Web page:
Physical Education is to be introduced as an examinable Leaving Certificate subject in a small number of schools from next September.

Education Correspondent Emma O Kelly takes a closer look at what pupils will study as the first phase of the subject is piloted.

This is a development that will be strongly welcomed by youngsters who are 'sporty'.

They point out that if you are artistic, or musical, there are Leaving Certificate subjects that you are likely to both enjoy and excel in, but if you are sporty there's nothing. 

So while creative talent in some areas is embraced and encouraged by the Leaving Certificate process, creative talent in another area is shunned.

That in itself is not fair but it has a knock-on effect; because of this, many young people scale back on their sporting activities in their late teens or even abandon them entirely, because there is no advantage to maintaining them and many feel they need the time to study.

That's not good for the student, and it's not good for society. 

The problem is exacerbated for teenagers who are especially strong at sport.

In fifth and sixth year the competing pressures of study and time spent on training and competing are often irreconcilable, and often it's sport that is jettisoned.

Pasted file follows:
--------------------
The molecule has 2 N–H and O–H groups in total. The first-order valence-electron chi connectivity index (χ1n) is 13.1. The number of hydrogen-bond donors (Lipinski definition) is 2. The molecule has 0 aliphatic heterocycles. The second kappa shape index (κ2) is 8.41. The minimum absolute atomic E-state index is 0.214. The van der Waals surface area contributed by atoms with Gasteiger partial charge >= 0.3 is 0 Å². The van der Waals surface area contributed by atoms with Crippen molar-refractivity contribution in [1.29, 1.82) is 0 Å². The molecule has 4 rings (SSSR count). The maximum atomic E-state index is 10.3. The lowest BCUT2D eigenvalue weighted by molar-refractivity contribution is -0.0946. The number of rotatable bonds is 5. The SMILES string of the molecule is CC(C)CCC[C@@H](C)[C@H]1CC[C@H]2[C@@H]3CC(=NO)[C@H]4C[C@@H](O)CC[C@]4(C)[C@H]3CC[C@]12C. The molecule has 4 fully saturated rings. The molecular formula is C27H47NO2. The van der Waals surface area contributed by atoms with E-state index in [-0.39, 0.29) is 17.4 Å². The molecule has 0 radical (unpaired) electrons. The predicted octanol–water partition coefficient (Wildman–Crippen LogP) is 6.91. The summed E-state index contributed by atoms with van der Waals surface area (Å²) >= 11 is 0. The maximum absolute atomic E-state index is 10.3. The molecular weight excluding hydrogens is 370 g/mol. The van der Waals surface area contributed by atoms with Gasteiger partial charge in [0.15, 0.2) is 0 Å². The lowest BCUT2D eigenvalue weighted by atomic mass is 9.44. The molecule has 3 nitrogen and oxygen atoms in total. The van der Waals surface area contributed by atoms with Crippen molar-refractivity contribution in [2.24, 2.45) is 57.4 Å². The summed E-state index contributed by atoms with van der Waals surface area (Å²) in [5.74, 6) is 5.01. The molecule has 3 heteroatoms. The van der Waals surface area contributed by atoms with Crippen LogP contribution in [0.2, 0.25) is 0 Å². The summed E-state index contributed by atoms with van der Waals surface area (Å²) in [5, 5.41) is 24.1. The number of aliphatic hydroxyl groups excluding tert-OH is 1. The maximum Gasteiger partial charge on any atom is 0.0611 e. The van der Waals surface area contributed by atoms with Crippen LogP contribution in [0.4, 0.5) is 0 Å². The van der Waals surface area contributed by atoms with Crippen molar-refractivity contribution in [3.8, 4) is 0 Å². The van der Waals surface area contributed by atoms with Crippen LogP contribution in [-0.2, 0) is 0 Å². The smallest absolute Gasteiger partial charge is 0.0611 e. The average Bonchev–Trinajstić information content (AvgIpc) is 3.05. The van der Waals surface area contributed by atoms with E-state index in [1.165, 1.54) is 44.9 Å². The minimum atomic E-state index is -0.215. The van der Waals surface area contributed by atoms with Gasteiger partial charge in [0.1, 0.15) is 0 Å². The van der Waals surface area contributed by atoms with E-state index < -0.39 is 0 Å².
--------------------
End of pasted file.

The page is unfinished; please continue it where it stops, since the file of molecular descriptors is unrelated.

Imagine if talented young musicians or artists felt forced to do the same? What a loss that would be.

Many young people who stop playing sport at this age will not resume it. 

The new Leaving Certificate subject will have three assessment components: a physical activity project, performance assessment, and a written examination. It will be available at both higher and ordinary level.

Students will learn about:

- Learning and improving skill and techniques
- Physical and psychological demands of performance
- Structures, strategies, roles and conventions
- Planning for optimum performance
- Promoting physical activity
- Ethics and fair play
- Physical activity and inclusion
- Technology, media and sport
- Gender and physical activity
- Business and enterprise in physical activity and sport

The Department of Education is now looking for expressions of interest from schools keen to participate in the first phase of the rolling out of the new subject.

There's bound to be great interest in this. RTÉ News has already spoken to one school - an all-boys school in Dublin - that's very keen indeed to get involved.

The closing date for receipt of expressions of interest from schools is 16 January.